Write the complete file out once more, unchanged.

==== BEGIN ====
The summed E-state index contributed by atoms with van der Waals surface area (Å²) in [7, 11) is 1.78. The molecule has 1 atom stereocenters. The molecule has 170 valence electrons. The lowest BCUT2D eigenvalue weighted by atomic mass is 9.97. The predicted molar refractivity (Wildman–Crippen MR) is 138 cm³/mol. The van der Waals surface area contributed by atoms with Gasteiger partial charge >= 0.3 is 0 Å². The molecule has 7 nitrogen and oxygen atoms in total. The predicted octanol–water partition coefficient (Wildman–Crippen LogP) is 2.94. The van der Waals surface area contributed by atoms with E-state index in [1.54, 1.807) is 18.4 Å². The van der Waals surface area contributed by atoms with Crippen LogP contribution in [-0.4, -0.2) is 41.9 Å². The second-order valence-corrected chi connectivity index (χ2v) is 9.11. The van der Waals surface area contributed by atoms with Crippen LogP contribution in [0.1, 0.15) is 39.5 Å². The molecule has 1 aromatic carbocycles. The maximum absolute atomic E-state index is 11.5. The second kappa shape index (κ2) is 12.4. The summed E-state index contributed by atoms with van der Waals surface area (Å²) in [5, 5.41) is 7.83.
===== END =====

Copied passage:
The summed E-state index contributed by atoms with van der Waals surface area (Å²) in [7, 11) is 1.78. The molecule has 1 atom stereocenters. The molecule has 170 valence electrons. The lowest BCUT2D eigenvalue weighted by atomic mass is 9.97. The predicted molar refractivity (Wildman–Crippen MR) is 138 cm³/mol. The van der Waals surface area contributed by atoms with Gasteiger partial charge >= 0.3 is 0 Å². The molecule has 7 nitrogen and oxygen atoms in total. The predicted octanol–water partition coefficient (Wildman–Crippen LogP) is 2.94. The van der Waals surface area contributed by atoms with E-state index in [1.54, 1.807) is 18.4 Å². The van der Waals surface area contributed by atoms with Crippen LogP contribution in [-0.4, -0.2) is 41.9 Å². The second-order valence-corrected chi connectivity index (χ2v) is 9.11. The van der Waals surface area contributed by atoms with Crippen LogP contribution in [0.1, 0.15) is 39.5 Å². The molecule has 1 aromatic carbocycles. The maximum absolute atomic E-state index is 11.5. The second kappa shape index (κ2) is 12.4. The summed E-state index contributed by atoms with van der Waals surface area (Å²) in [5, 5.41) is 7.83.